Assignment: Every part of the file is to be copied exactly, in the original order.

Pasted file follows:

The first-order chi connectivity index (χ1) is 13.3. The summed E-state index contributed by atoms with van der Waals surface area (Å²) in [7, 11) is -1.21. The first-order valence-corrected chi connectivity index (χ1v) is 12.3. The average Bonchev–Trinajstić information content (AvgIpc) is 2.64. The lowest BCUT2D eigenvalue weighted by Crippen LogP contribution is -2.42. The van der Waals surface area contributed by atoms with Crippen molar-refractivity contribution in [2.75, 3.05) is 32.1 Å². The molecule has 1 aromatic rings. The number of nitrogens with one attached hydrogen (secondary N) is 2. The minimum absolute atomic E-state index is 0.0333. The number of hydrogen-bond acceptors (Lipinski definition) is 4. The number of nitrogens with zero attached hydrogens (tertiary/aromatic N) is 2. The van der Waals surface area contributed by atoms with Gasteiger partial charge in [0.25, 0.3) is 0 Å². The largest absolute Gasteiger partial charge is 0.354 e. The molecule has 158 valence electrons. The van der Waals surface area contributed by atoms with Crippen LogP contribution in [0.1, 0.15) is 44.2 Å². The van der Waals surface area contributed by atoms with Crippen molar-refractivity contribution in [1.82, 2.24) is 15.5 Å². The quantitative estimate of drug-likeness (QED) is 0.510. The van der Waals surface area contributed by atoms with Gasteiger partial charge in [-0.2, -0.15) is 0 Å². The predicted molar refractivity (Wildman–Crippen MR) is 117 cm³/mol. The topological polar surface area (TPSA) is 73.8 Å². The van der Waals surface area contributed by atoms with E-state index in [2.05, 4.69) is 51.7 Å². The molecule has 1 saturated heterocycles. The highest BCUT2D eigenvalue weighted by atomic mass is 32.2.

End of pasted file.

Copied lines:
The first-order chi connectivity index (χ1) is 13.3. The summed E-state index contributed by atoms with van der Waals surface area (Å²) in [7, 11) is -1.21. The first-order valence-corrected chi connectivity index (χ1v) is 12.3. The average Bonchev–Trinajstić information content (AvgIpc) is 2.64. The lowest BCUT2D eigenvalue weighted by Crippen LogP contribution is -2.42. The van der Waals surface area contributed by atoms with Crippen molar-refractivity contribution in [2.75, 3.05) is 32.1 Å². The molecule has 1 aromatic rings. The number of nitrogens with one attached hydrogen (secondary N) is 2. The minimum absolute atomic E-state index is 0.0333. The number of hydrogen-bond acceptors (Lipinski definition) is 4. The number of nitrogens with zero attached hydrogens (tertiary/aromatic N) is 2. The van der Waals surface area contributed by atoms with Gasteiger partial charge in [0.25, 0.3) is 0 Å². The largest absolute Gasteiger partial charge is 0.354 e. The molecule has 158 valence electrons. The van der Waals surface area contributed by atoms with Crippen LogP contribution in [0.1, 0.15) is 44.2 Å². The van der Waals surface area contributed by atoms with Crippen molar-refractivity contribution in [1.82, 2.24) is 15.5 Å². The quantitative estimate of drug-likeness (QED) is 0.510. The van der Waals surface area contributed by atoms with Gasteiger partial charge in [-0.2, -0.15) is 0 Å². The predicted molar refractivity (Wildman–Crippen MR) is 117 cm³/mol. The topological polar surface area (TPSA) is 73.8 Å². The van der Waals surface area contributed by atoms with E-state index in [2.05, 4.69) is 51.7 Å². The molecule has 1 saturated heterocycles. The highest BCUT2D eigenvalue weighted by atomic mass is 32.2.